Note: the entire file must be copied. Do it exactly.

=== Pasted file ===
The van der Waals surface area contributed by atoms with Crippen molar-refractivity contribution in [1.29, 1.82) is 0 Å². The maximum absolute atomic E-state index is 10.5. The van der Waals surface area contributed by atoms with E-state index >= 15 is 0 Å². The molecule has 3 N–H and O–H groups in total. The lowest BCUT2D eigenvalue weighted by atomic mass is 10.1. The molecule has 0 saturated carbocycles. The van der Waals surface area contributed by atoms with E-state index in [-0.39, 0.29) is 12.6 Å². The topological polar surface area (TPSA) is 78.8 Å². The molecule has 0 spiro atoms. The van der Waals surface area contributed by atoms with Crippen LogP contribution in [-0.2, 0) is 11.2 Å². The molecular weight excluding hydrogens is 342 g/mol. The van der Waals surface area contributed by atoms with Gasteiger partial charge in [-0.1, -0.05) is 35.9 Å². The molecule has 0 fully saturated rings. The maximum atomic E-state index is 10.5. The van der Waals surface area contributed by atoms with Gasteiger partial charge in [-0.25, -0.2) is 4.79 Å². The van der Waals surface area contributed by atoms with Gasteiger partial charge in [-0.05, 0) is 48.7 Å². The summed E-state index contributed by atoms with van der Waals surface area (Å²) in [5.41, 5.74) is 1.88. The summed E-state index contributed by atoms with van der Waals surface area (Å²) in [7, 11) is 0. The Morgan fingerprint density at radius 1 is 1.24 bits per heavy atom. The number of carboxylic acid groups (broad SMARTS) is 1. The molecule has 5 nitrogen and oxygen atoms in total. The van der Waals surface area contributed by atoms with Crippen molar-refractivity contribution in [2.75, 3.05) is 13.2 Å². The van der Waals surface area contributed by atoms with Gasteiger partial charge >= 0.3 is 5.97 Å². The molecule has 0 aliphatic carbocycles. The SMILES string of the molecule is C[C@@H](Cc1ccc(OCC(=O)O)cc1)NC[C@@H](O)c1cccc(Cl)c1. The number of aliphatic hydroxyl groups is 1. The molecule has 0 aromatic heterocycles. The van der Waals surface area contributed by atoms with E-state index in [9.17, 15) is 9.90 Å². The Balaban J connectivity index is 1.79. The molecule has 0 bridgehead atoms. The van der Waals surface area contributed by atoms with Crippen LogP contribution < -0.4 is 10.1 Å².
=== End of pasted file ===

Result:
The van der Waals surface area contributed by atoms with Crippen molar-refractivity contribution in [1.29, 1.82) is 0 Å². The maximum absolute atomic E-state index is 10.5. The van der Waals surface area contributed by atoms with E-state index >= 15 is 0 Å². The molecule has 3 N–H and O–H groups in total. The lowest BCUT2D eigenvalue weighted by atomic mass is 10.1. The molecule has 0 saturated carbocycles. The van der Waals surface area contributed by atoms with E-state index in [-0.39, 0.29) is 12.6 Å². The topological polar surface area (TPSA) is 78.8 Å². The molecule has 0 spiro atoms. The van der Waals surface area contributed by atoms with Crippen LogP contribution in [-0.2, 0) is 11.2 Å². The molecular weight excluding hydrogens is 342 g/mol. The van der Waals surface area contributed by atoms with Gasteiger partial charge in [-0.1, -0.05) is 35.9 Å². The molecule has 0 fully saturated rings. The maximum atomic E-state index is 10.5. The van der Waals surface area contributed by atoms with Gasteiger partial charge in [-0.25, -0.2) is 4.79 Å². The van der Waals surface area contributed by atoms with Gasteiger partial charge in [-0.05, 0) is 48.7 Å². The summed E-state index contributed by atoms with van der Waals surface area (Å²) in [5.41, 5.74) is 1.88. The summed E-state index contributed by atoms with van der Waals surface area (Å²) in [7, 11) is 0. The Morgan fingerprint density at radius 1 is 1.24 bits per heavy atom. The number of carboxylic acid groups (broad SMARTS) is 1. The molecule has 5 nitrogen and oxygen atoms in total. The van der Waals surface area contributed by atoms with Crippen molar-refractivity contribution in [2.75, 3.05) is 13.2 Å². The van der Waals surface area contributed by atoms with Gasteiger partial charge >= 0.3 is 5.97 Å². The molecule has 0 aliphatic carbocycles. The SMILES string of the molecule is C[C@@H](Cc1ccc(OCC(=O)O)cc1)NC[C@@H](O)c1cccc(Cl)c1. The number of aliphatic hydroxyl groups is 1. The molecule has 0 aromatic heterocycles. The van der Waals surface area contributed by atoms with E-state index in [9.17, 15) is 9.90 Å². The Balaban J connectivity index is 1.79. The molecule has 0 bridgehead atoms. The van der Waals surface area contributed by atoms with Crippen LogP contribution < -0.4 is 10.1 Å².